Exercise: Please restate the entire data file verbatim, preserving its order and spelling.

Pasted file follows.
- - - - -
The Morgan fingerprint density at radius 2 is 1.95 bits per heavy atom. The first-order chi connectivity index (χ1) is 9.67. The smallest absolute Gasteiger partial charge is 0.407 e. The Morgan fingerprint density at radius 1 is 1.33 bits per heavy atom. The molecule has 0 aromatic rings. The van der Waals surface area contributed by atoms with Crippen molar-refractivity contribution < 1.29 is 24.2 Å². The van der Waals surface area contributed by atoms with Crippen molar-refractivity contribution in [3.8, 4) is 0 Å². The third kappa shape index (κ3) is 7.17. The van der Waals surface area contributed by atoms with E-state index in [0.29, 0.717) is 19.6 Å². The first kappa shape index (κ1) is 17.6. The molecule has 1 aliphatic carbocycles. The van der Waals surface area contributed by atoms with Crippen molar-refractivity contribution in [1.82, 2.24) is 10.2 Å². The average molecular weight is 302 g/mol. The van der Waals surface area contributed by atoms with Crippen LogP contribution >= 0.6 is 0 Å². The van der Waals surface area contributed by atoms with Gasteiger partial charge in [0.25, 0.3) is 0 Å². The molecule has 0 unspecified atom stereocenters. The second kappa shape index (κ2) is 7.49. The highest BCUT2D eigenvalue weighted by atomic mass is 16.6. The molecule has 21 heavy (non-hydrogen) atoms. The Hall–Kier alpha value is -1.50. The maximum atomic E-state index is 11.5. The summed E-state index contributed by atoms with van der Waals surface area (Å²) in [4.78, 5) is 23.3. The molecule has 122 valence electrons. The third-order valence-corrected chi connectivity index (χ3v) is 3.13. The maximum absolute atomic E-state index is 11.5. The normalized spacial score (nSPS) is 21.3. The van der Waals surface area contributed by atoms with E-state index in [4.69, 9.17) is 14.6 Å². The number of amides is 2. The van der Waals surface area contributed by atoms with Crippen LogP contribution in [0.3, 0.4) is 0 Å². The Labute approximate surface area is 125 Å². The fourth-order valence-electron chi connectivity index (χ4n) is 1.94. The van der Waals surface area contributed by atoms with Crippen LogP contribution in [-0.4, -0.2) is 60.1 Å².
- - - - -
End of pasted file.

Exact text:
The Morgan fingerprint density at radius 2 is 1.95 bits per heavy atom. The first-order chi connectivity index (χ1) is 9.67. The smallest absolute Gasteiger partial charge is 0.407 e. The Morgan fingerprint density at radius 1 is 1.33 bits per heavy atom. The molecule has 0 aromatic rings. The van der Waals surface area contributed by atoms with Crippen molar-refractivity contribution < 1.29 is 24.2 Å². The van der Waals surface area contributed by atoms with Crippen molar-refractivity contribution in [3.8, 4) is 0 Å². The third kappa shape index (κ3) is 7.17. The van der Waals surface area contributed by atoms with E-state index in [0.29, 0.717) is 19.6 Å². The first kappa shape index (κ1) is 17.6. The molecule has 1 aliphatic carbocycles. The van der Waals surface area contributed by atoms with Crippen molar-refractivity contribution in [1.82, 2.24) is 10.2 Å². The average molecular weight is 302 g/mol. The van der Waals surface area contributed by atoms with Crippen LogP contribution >= 0.6 is 0 Å². The van der Waals surface area contributed by atoms with Gasteiger partial charge in [0.25, 0.3) is 0 Å². The molecule has 0 unspecified atom stereocenters. The second kappa shape index (κ2) is 7.49. The highest BCUT2D eigenvalue weighted by atomic mass is 16.6. The molecule has 21 heavy (non-hydrogen) atoms. The Hall–Kier alpha value is -1.50. The maximum atomic E-state index is 11.5. The summed E-state index contributed by atoms with van der Waals surface area (Å²) in [4.78, 5) is 23.3. The molecule has 122 valence electrons. The third-order valence-corrected chi connectivity index (χ3v) is 3.13. The maximum absolute atomic E-state index is 11.5. The normalized spacial score (nSPS) is 21.3. The van der Waals surface area contributed by atoms with E-state index in [4.69, 9.17) is 14.6 Å². The number of amides is 2. The van der Waals surface area contributed by atoms with Crippen LogP contribution in [0.3, 0.4) is 0 Å². The Labute approximate surface area is 125 Å². The fourth-order valence-electron chi connectivity index (χ4n) is 1.94. The van der Waals surface area contributed by atoms with Crippen LogP contribution in [-0.4, -0.2) is 60.1 Å².